It is that time of the year in which we celebrate Memorial weekend, especially Memorial Day on Monday. I hope everyone celebrates for the right reason – to honor fallen soldiers who died serving their country.
I think most people these days have forgotten the true meaning of the weekend, and they use it as an excuse to take a long weekend, loaf around or go shopping at sales.
For many, it is the official start to summer, which is alright since we’ve been dreaming about getting to Memorial Day all winter. While there are still numerous snowbanks around, we are happy to call it the beginning of summer.
Memorial Day was first called Decoration Day, and to honor fallen comrades, soldiers would decorate their graves with flowers, flags and wreaths. Although Memorial Day became its official title in the 1880s, the holiday wouldn’t legally become Memorial Day until 1967.
After the Civil War, Gen. John A. Logan, commander in chief of the Grand Army of the Republic, called for a holiday commemorating fallen soldiers to be observed every May 30. But, due to the Uniform Monday Holiday Act, which took effect in 1971, Memorial Day was moved to the last Monday of May to ensure a long weekend.
Some groups, like the American Legion, have been working to restore the original date to set Memorial Day apart and pay proper tribute to the servicemen and women who sacrificed their lives defending the nation.
In December 2000, Congress passed a law requiring Americans to pause at 3 p.m. local time on Memorial Day to remember and honor the fallen. However, this doesn’t appear to be common knowledge, but if it is, by 3 p.m. most people seem to be too deep into a food and drink induced coma to officially observe the moment.
On May 30, 1868, James A. Garfield delivered a rather lengthy speech at the first Memorial Day ceremony before several thousand people at Arlington National Cemetery.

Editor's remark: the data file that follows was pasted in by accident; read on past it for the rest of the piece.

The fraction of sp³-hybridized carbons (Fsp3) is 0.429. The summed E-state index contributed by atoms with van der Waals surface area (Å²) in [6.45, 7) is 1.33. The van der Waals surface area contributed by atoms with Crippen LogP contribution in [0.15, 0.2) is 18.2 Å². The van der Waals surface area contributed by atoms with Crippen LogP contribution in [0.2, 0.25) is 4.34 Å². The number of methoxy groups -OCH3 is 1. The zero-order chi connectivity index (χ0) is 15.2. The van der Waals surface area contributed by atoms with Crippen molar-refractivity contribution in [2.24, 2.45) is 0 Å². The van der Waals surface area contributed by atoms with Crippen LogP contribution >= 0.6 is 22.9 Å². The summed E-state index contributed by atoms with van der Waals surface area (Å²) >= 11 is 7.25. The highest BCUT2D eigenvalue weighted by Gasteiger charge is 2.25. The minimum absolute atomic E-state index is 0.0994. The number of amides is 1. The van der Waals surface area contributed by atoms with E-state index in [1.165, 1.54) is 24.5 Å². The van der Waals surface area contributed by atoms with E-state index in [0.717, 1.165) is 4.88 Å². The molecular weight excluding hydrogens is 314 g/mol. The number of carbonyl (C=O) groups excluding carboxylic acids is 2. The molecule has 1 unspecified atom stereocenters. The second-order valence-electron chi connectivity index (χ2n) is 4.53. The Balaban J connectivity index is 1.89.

Garfield, a former Civil War general and current Republican congressman but not yet president said, “If silence is ever golden, it must be beside the graves of 15,000 men, whose lives were more significant than speech and whose death was a poem the music of which can never be sung.”
In addition to the national holiday, nine states officially set aside a day to honor those who died fighting for the Confederacy in the Civil War. The days vary, but only Virginia observes Confederate Memorial Day on the last Monday of May, in accordance with the federal observance of Memorial Day.
Some reports say former slaves freed at the end of the Civil War were among the first to memorialize the fallen soldiers, according to the History Channel. Others contribute the start to a group of women who laid flowers on the graves of fallen soldiers in the same year.
Sometime this weekend, take a moment to pay respect for our fallen soldiers. They paid the ultimate price for our families and country.
There are those who will say the liberation of humanity and the freedom of people and mind is nothing but a dream. They are right. It is an American dream, but freedom is never free.
Dennis Sun is the publisher of the Wyoming Livestock Roundup, available online and in print. To subscribe, visit wylr.net or call 800-967-1647.